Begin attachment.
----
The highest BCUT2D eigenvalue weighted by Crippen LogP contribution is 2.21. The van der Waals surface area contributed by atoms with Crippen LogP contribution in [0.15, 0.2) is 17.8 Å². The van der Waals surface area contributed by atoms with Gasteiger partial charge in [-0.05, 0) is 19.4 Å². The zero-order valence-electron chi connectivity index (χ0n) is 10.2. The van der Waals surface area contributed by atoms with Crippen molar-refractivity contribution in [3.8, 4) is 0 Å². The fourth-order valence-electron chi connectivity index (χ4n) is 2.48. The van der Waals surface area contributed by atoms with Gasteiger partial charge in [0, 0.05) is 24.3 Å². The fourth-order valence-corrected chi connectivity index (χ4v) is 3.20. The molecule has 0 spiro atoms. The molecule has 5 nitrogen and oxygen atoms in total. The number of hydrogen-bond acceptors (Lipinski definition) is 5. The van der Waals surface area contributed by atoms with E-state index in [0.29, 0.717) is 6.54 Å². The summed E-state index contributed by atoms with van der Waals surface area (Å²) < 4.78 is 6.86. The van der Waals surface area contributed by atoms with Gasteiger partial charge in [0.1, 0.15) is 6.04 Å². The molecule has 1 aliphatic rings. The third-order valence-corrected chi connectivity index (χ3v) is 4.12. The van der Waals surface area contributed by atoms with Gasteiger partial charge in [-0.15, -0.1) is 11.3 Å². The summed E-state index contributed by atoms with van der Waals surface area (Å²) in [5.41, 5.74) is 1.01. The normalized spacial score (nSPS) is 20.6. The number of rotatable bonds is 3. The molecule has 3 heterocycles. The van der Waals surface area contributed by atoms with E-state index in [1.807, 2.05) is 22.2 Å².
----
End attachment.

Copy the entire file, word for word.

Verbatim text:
The highest BCUT2D eigenvalue weighted by Crippen LogP contribution is 2.21. The van der Waals surface area contributed by atoms with Crippen LogP contribution in [0.15, 0.2) is 17.8 Å². The van der Waals surface area contributed by atoms with Gasteiger partial charge in [-0.05, 0) is 19.4 Å². The zero-order valence-electron chi connectivity index (χ0n) is 10.2. The van der Waals surface area contributed by atoms with Crippen molar-refractivity contribution in [3.8, 4) is 0 Å². The fourth-order valence-electron chi connectivity index (χ4n) is 2.48. The van der Waals surface area contributed by atoms with Gasteiger partial charge in [0, 0.05) is 24.3 Å². The fourth-order valence-corrected chi connectivity index (χ4v) is 3.20. The molecule has 0 spiro atoms. The molecule has 5 nitrogen and oxygen atoms in total. The number of hydrogen-bond acceptors (Lipinski definition) is 5. The van der Waals surface area contributed by atoms with E-state index in [0.29, 0.717) is 6.54 Å². The summed E-state index contributed by atoms with van der Waals surface area (Å²) < 4.78 is 6.86. The van der Waals surface area contributed by atoms with Gasteiger partial charge in [0.1, 0.15) is 6.04 Å². The molecule has 1 aliphatic rings. The third-order valence-corrected chi connectivity index (χ3v) is 4.12. The van der Waals surface area contributed by atoms with Gasteiger partial charge in [-0.15, -0.1) is 11.3 Å². The summed E-state index contributed by atoms with van der Waals surface area (Å²) in [5.41, 5.74) is 1.01. The normalized spacial score (nSPS) is 20.6. The number of rotatable bonds is 3. The molecule has 3 heterocycles. The van der Waals surface area contributed by atoms with E-state index in [1.807, 2.05) is 22.2 Å².